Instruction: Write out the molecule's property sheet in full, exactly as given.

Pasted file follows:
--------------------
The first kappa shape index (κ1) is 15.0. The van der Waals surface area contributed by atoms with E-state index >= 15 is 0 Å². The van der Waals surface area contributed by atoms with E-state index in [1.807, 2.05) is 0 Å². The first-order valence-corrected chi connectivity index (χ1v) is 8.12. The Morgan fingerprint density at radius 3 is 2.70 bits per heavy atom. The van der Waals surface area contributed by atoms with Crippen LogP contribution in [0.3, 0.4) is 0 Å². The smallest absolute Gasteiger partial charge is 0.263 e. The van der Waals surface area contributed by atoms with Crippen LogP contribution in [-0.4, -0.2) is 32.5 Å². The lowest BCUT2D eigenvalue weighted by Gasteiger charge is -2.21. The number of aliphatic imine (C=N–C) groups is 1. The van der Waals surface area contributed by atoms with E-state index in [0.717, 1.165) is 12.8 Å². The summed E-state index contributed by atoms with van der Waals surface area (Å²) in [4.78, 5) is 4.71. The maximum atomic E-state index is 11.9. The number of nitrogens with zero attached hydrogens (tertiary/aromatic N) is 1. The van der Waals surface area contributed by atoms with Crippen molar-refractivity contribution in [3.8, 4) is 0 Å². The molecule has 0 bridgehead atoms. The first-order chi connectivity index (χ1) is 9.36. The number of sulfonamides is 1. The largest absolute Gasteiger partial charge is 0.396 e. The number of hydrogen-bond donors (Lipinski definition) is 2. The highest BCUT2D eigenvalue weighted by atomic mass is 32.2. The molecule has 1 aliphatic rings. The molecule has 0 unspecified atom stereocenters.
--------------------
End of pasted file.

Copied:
The first kappa shape index (κ1) is 15.0. The van der Waals surface area contributed by atoms with E-state index >= 15 is 0 Å². The van der Waals surface area contributed by atoms with E-state index in [1.807, 2.05) is 0 Å². The first-order valence-corrected chi connectivity index (χ1v) is 8.12. The Morgan fingerprint density at radius 3 is 2.70 bits per heavy atom. The van der Waals surface area contributed by atoms with Crippen LogP contribution in [0.3, 0.4) is 0 Å². The smallest absolute Gasteiger partial charge is 0.263 e. The van der Waals surface area contributed by atoms with Crippen LogP contribution in [-0.4, -0.2) is 32.5 Å². The lowest BCUT2D eigenvalue weighted by Gasteiger charge is -2.21. The number of aliphatic imine (C=N–C) groups is 1. The van der Waals surface area contributed by atoms with E-state index in [0.717, 1.165) is 12.8 Å². The summed E-state index contributed by atoms with van der Waals surface area (Å²) in [4.78, 5) is 4.71. The maximum atomic E-state index is 11.9. The number of nitrogens with zero attached hydrogens (tertiary/aromatic N) is 1. The van der Waals surface area contributed by atoms with Crippen molar-refractivity contribution in [3.8, 4) is 0 Å². The molecule has 0 bridgehead atoms. The first-order chi connectivity index (χ1) is 9.36. The number of sulfonamides is 1. The largest absolute Gasteiger partial charge is 0.396 e. The number of hydrogen-bond donors (Lipinski definition) is 2. The highest BCUT2D eigenvalue weighted by atomic mass is 32.2. The molecule has 1 aliphatic rings. The molecule has 0 unspecified atom stereocenters.